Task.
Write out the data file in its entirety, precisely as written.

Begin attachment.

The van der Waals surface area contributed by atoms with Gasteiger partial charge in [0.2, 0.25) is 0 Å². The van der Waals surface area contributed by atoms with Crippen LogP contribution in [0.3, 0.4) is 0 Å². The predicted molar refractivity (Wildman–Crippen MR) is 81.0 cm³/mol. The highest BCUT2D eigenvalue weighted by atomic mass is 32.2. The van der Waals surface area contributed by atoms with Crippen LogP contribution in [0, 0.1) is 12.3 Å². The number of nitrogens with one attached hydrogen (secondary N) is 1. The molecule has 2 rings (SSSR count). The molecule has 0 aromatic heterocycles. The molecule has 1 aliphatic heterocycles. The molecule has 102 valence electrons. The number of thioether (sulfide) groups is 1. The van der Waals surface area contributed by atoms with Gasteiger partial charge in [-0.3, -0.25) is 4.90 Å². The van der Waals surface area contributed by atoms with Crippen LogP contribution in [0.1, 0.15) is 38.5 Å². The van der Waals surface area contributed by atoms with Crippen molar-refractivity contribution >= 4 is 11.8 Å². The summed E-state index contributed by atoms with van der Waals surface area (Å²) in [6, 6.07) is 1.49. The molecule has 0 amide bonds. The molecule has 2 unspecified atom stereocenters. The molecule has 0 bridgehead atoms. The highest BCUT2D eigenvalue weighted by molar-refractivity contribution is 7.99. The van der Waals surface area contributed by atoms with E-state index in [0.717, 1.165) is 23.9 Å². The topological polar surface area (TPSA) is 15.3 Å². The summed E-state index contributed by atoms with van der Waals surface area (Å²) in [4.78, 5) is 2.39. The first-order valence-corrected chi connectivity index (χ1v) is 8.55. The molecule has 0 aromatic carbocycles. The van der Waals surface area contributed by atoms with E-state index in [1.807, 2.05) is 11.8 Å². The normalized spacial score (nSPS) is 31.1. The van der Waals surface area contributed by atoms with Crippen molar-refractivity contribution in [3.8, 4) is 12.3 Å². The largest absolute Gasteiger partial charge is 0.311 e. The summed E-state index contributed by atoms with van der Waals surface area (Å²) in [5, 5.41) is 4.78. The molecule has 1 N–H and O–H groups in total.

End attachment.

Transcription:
The van der Waals surface area contributed by atoms with Gasteiger partial charge in [0.2, 0.25) is 0 Å². The van der Waals surface area contributed by atoms with Crippen LogP contribution in [0.3, 0.4) is 0 Å². The predicted molar refractivity (Wildman–Crippen MR) is 81.0 cm³/mol. The highest BCUT2D eigenvalue weighted by atomic mass is 32.2. The van der Waals surface area contributed by atoms with Crippen LogP contribution in [0, 0.1) is 12.3 Å². The number of nitrogens with one attached hydrogen (secondary N) is 1. The molecule has 2 rings (SSSR count). The molecule has 0 aromatic heterocycles. The molecule has 1 aliphatic heterocycles. The molecule has 102 valence electrons. The number of thioether (sulfide) groups is 1. The van der Waals surface area contributed by atoms with Gasteiger partial charge in [-0.3, -0.25) is 4.90 Å². The van der Waals surface area contributed by atoms with Crippen LogP contribution in [0.1, 0.15) is 38.5 Å². The van der Waals surface area contributed by atoms with Crippen molar-refractivity contribution >= 4 is 11.8 Å². The summed E-state index contributed by atoms with van der Waals surface area (Å²) in [6, 6.07) is 1.49. The molecule has 0 amide bonds. The molecule has 2 unspecified atom stereocenters. The molecule has 0 bridgehead atoms. The highest BCUT2D eigenvalue weighted by molar-refractivity contribution is 7.99. The van der Waals surface area contributed by atoms with E-state index in [0.717, 1.165) is 23.9 Å². The topological polar surface area (TPSA) is 15.3 Å². The summed E-state index contributed by atoms with van der Waals surface area (Å²) in [4.78, 5) is 2.39. The first-order valence-corrected chi connectivity index (χ1v) is 8.55. The molecule has 0 aromatic carbocycles. The van der Waals surface area contributed by atoms with E-state index in [1.807, 2.05) is 11.8 Å². The normalized spacial score (nSPS) is 31.1. The van der Waals surface area contributed by atoms with Crippen molar-refractivity contribution in [3.8, 4) is 12.3 Å². The largest absolute Gasteiger partial charge is 0.311 e. The summed E-state index contributed by atoms with van der Waals surface area (Å²) in [5, 5.41) is 4.78. The molecule has 1 N–H and O–H groups in total.